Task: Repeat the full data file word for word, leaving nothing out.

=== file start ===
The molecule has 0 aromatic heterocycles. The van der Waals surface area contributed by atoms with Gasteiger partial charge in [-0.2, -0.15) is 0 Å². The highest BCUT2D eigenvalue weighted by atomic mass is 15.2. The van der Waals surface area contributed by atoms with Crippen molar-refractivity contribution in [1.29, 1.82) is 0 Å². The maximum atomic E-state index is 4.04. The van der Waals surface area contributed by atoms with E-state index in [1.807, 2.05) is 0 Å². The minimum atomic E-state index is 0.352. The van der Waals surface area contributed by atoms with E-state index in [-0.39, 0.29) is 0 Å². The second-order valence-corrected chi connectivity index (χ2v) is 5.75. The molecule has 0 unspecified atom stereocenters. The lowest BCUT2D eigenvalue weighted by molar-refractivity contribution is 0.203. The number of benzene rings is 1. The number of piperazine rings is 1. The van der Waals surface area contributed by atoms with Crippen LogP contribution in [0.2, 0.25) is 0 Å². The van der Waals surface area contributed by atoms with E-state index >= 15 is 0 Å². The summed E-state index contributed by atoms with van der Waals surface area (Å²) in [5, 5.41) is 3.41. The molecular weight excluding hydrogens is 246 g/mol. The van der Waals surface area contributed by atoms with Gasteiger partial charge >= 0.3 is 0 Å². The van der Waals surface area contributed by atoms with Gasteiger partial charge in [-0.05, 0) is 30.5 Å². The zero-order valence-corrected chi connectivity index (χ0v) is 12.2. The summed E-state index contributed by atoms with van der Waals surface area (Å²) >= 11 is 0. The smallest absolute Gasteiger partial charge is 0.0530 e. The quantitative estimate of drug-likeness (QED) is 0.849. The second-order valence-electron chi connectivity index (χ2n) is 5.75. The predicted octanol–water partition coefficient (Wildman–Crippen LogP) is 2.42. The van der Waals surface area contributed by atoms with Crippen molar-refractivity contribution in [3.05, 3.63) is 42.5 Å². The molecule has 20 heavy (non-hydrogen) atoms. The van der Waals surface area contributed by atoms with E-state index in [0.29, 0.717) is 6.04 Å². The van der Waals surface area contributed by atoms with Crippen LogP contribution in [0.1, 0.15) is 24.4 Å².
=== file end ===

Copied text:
The molecule has 0 aromatic heterocycles. The van der Waals surface area contributed by atoms with Gasteiger partial charge in [-0.2, -0.15) is 0 Å². The highest BCUT2D eigenvalue weighted by atomic mass is 15.2. The van der Waals surface area contributed by atoms with Crippen molar-refractivity contribution in [1.29, 1.82) is 0 Å². The maximum atomic E-state index is 4.04. The van der Waals surface area contributed by atoms with E-state index in [1.807, 2.05) is 0 Å². The minimum atomic E-state index is 0.352. The van der Waals surface area contributed by atoms with E-state index in [-0.39, 0.29) is 0 Å². The second-order valence-corrected chi connectivity index (χ2v) is 5.75. The molecule has 0 unspecified atom stereocenters. The lowest BCUT2D eigenvalue weighted by molar-refractivity contribution is 0.203. The number of benzene rings is 1. The number of piperazine rings is 1. The van der Waals surface area contributed by atoms with Crippen LogP contribution in [0.2, 0.25) is 0 Å². The van der Waals surface area contributed by atoms with E-state index >= 15 is 0 Å². The summed E-state index contributed by atoms with van der Waals surface area (Å²) in [5, 5.41) is 3.41. The molecular weight excluding hydrogens is 246 g/mol. The van der Waals surface area contributed by atoms with Gasteiger partial charge >= 0.3 is 0 Å². The van der Waals surface area contributed by atoms with Gasteiger partial charge in [-0.05, 0) is 30.5 Å². The zero-order valence-corrected chi connectivity index (χ0v) is 12.2. The summed E-state index contributed by atoms with van der Waals surface area (Å²) >= 11 is 0. The smallest absolute Gasteiger partial charge is 0.0530 e. The quantitative estimate of drug-likeness (QED) is 0.849. The second-order valence-electron chi connectivity index (χ2n) is 5.75. The predicted octanol–water partition coefficient (Wildman–Crippen LogP) is 2.42. The van der Waals surface area contributed by atoms with Crippen molar-refractivity contribution in [3.05, 3.63) is 42.5 Å². The molecule has 20 heavy (non-hydrogen) atoms. The van der Waals surface area contributed by atoms with E-state index in [0.29, 0.717) is 6.04 Å². The van der Waals surface area contributed by atoms with Crippen LogP contribution in [0.1, 0.15) is 24.4 Å².